Shall I ever forget the sensation of delight that thrilled me, as he
entered the room - tall, emaciated, yet radiant, his straight, glossy
hair so long that it lay upon the collar of his coat, throwing into
bold relief his long neck and keenly sensitive face?

His hands were of the psychic order, and were of marble whiteness, save
the thumb and first finger of the right hand, that were stained from
constant cigarette rolling - for he was an inveterate smoker - and he
had the longest fingers I have ever seen on a human being; they were,
in fact, part of his general appearance of lankiness, that would have
been uncanny, but for the geniality and sense of _bien être_ that he
gave off. His voice, low in tone, had an endearing quality in it, that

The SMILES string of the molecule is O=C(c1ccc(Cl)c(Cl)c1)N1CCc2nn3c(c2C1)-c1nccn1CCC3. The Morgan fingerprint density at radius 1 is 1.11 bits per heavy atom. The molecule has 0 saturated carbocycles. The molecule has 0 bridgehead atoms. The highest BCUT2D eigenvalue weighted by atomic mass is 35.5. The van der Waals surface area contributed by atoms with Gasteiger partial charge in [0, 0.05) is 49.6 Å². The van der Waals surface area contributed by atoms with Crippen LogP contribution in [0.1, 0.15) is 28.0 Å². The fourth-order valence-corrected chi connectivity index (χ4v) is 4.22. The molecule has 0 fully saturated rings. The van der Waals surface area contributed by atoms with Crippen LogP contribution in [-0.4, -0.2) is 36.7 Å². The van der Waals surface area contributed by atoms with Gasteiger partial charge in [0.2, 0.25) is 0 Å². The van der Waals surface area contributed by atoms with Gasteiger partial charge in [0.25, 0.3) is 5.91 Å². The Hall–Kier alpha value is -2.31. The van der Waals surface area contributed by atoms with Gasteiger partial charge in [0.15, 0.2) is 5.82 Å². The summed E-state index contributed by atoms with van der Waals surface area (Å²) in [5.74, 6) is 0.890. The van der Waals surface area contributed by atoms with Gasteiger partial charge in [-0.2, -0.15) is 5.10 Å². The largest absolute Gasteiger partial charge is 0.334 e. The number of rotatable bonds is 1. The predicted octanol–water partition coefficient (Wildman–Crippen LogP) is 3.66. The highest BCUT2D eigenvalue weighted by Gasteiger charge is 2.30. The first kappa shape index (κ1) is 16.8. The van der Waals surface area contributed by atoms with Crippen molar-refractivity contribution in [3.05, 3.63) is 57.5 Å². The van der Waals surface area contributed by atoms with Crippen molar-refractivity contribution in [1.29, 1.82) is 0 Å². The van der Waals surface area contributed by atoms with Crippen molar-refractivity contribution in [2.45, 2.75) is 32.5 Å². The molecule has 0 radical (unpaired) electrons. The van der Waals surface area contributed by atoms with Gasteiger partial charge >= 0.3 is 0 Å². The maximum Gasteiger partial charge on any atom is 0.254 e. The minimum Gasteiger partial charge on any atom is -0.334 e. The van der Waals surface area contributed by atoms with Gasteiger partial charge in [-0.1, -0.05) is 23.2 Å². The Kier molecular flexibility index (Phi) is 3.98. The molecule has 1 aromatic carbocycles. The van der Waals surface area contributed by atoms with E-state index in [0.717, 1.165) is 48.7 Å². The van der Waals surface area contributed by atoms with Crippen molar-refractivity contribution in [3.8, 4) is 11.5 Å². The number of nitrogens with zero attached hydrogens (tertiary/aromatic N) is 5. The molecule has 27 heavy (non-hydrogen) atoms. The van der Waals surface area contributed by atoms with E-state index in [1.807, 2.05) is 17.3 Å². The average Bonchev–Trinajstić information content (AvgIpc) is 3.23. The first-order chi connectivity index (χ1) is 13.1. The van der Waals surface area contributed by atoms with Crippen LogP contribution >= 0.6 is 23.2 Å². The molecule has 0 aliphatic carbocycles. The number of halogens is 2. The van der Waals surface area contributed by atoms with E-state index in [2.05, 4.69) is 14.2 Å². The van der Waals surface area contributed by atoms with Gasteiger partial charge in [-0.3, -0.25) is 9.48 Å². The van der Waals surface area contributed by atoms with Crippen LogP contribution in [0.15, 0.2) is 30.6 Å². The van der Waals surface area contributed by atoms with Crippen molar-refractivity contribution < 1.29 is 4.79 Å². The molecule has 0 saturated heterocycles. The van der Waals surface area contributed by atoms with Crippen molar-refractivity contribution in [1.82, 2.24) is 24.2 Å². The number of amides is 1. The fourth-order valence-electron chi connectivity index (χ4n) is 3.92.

was almost like a caress. He never made use of vernacularism and was
without the slightest Scotch accent; on the contrary, he spoke his
English like a world citizen, speaking a universal tongue, and always
looked directly at the person spoken to.

I have since heard one who knew him (and they are becoming scarce now)
call him the man of good manners, or "the mannerly Stevenson," and this
is the term needed to complete my first impression, for more than the
traveller, the scholar or the author, it was the _mannerly Stevenson_
that appeared in our midst that day. He moved about the room to a
ripple of repartée that was contagious, putting every one on his
mettle - in fact, his presence was a challenge to a _jeu d'esprit_ on
every hand. How self-possessed he was, how spiritual! his face glowing
with memories of other days.

He had just come from Saranac, Saranac-in-the-Adirondacks, that had
failed to yield him the elixir of life he was seeking, where he had
spent a winter of such solitude as even his courageous wife was unable
to endure.

His good spirits were doubtless on the rebound after good work
accomplished, for there, in "his hat-box on the hill," as he called his
quarters at Baker's, were written his "Christmas Sermons," "The Lantern